Continue ReadingBlago Says the Reader Started Media Onslaught That Led to His Fall

Managing partner Michael Bogdan tells the Chicago Tribune that without the crushing debt, Creative Loafing is now generating positive cash flow, which will allow the individual papers to hire new employees "to fill holes where they need to grow." He acknowledges that despite all the promises, employees at the six-paper company will likely remain skeptical of Atalaya. "I don't expect people to trust me right now," he says. "The proof's in the pudding." MORE: Chicago Reader associate publisher Steve Timble discusses the sale and the new media landscape on WTTW's Chicago Tonight TV show.

Continue ReadingAtalaya: CL Generating Positive Cash Flow, Will ‘Fill Holes’ Soon

"Maybe we should have been smarter, or less starry-eyed about it, but we thought and hoped Eason would succeed," says Mike Lenehan, who owned a small part of the Reader before it was sold to Eason. "I don't think there would have been much sentiment to do [the deal] if we thought he'd turn out to be Ben Eason. Maybe we should have known better -- but that's what we thought." MORE: Reader media columnist Michael Miner discusses the paper's future with Chicago Public Radio, and Creative Loafing (Tampa) publisher Sharry Smith has sent out a memo calling Atalaya's acquisition of the company "a very positive development." (AAN News has been told the memo was drafted by all of the CL publishers together.)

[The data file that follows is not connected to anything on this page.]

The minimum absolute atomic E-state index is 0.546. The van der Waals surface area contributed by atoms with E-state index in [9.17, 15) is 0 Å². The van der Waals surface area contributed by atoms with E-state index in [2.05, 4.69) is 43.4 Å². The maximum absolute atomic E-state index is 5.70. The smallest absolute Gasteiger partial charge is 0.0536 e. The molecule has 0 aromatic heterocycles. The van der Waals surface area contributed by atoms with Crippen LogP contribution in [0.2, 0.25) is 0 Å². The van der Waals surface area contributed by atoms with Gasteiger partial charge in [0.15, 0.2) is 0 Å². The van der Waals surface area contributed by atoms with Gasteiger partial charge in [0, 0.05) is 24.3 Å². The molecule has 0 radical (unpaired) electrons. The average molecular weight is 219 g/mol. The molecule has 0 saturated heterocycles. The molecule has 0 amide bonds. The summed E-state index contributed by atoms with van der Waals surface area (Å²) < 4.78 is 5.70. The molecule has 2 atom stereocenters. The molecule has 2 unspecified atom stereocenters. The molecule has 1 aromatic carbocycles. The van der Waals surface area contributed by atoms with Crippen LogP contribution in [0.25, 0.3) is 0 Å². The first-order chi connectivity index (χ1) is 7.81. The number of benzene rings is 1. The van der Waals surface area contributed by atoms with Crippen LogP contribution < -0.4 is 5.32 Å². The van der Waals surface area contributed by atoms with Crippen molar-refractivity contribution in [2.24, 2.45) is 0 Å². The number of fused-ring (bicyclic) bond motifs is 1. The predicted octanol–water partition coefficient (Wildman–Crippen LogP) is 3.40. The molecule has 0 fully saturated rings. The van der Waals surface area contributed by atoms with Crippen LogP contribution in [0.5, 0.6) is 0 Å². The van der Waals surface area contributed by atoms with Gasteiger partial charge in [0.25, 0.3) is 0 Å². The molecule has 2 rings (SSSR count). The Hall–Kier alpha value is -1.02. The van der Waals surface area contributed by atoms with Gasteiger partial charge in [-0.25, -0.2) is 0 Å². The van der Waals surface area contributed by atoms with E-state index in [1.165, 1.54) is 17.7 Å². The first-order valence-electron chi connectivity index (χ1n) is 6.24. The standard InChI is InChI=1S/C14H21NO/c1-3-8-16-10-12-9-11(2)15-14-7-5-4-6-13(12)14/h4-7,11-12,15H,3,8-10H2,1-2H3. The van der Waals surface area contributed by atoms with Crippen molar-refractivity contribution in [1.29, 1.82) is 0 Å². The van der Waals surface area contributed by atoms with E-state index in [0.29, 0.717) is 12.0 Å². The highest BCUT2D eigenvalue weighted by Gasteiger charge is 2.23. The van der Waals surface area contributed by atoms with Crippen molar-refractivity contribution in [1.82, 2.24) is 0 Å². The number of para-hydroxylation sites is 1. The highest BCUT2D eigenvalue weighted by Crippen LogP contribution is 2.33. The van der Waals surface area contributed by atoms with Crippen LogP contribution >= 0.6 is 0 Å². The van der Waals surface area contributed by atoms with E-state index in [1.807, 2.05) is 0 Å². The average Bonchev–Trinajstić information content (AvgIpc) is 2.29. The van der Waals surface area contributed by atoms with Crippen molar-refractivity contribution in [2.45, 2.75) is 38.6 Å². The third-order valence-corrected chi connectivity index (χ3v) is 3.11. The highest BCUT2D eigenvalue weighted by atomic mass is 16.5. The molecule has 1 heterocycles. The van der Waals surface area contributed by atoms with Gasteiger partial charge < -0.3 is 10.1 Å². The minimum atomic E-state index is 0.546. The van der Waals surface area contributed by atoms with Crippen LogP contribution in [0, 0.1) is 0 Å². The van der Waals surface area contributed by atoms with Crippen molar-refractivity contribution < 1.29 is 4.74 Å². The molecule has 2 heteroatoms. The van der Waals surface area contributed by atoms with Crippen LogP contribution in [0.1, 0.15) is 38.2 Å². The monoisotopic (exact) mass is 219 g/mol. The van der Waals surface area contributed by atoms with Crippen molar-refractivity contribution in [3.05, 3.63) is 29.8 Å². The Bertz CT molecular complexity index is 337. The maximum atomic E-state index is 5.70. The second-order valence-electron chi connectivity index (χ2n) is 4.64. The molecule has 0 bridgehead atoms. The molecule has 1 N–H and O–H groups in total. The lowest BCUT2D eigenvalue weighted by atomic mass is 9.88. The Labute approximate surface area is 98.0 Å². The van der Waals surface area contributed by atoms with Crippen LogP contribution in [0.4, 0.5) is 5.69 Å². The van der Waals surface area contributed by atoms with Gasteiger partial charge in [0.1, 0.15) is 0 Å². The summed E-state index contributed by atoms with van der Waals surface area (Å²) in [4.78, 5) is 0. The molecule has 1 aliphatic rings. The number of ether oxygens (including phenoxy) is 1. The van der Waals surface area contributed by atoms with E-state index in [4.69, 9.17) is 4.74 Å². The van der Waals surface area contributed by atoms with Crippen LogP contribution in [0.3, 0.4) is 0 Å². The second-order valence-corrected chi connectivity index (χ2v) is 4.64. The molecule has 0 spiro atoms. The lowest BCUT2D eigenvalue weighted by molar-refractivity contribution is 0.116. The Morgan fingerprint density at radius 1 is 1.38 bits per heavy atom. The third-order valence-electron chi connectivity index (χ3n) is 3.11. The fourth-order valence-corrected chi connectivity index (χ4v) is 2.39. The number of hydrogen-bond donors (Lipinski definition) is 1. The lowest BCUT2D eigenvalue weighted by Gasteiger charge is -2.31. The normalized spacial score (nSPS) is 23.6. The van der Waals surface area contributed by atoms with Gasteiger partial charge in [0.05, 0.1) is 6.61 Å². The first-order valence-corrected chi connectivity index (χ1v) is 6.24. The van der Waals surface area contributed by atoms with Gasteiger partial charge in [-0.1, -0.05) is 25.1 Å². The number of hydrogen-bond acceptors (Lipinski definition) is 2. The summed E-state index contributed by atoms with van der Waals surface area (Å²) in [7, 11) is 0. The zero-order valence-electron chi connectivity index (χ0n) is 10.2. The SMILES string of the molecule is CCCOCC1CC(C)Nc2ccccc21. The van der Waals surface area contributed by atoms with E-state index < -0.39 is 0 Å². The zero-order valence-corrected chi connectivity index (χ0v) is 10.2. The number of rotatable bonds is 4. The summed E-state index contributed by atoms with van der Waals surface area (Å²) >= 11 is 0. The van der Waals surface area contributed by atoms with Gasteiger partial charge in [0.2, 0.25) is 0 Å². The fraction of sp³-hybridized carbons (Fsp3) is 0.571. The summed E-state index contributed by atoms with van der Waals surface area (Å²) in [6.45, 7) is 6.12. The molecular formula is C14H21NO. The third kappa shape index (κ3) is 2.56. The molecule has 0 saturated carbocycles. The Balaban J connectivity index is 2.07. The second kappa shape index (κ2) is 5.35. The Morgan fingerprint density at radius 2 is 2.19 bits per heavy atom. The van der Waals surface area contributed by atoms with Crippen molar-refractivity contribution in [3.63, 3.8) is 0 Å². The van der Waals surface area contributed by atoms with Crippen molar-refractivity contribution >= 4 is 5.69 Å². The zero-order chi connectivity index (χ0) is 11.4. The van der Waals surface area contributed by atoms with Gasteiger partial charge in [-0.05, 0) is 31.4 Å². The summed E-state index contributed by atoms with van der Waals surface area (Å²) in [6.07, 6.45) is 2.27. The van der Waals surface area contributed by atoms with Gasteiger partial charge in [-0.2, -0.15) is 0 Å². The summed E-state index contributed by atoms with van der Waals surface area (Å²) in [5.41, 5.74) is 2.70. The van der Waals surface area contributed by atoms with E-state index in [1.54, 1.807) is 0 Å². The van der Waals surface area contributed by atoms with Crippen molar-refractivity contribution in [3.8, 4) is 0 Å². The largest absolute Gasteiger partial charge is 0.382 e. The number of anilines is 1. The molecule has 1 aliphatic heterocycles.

Continue ReadingFormer Chicago Reader Editor Reflects on Sale to Ben Eason

"Creative Loafing's bankruptcy is just one more media story to follow, along with the Sun-Times Media Group's bankruptcy and the Tribune Company's bankruptcy," Michael Miner writes. "But CL's is the story I'm part of." He explores the difficulties of "reporting on your own house" as a media writer, and explains why he kept news of Reader layoffs off his blog for four days -- and didn't name any of the departing staffers -- just days after he had broken news of layoffs -- with names -- at Chicago Public Radio. "I have no explanation that will satisfactorily answer this question," he writes. "The fancy one I'll retreat to is one word long: epistemology. You see, it's not simply what journalists know that matters to us but also how we happen to know it. I knew what happened at WBEZ because I got a tip and worked the story; I knew about the Reader because it's home."

Continue ReadingChicago Reader Media Writer Reflects on Covering Creative Loafing

Kirk MacDonald, who was also COO of Creative Loafing Inc., is leaving the company to rejoin the Denver Newspaper Agency, which controls the business operations of the Denver Post, as executive vice president for sales, marketing, and digital sales. MacDonald, who joined the Reader in September 2008, says CL CEO Ben Eason will take over the COO duties temporarily, and that a new publisher will be named for the Reader.

Continue ReadingChicago Reader Publisher Steps Down

Reader media critic Michael Miner points out the striking similarity between a cover RedEye ran yesterday and one the Reader ran less than a month ago. But RedEye's editor claims no one from his paper ever saw the alt-weekly's April 9 issue. "As for the design, I had not seen that issue of The Reader, nor had my staff," Tran Ha says. "I mean, it was a story about parking meters - and some parking meters say 'fail' when they don't work."

Continue ReadingDid RedEye Rip Off a Chicago Reader Cover?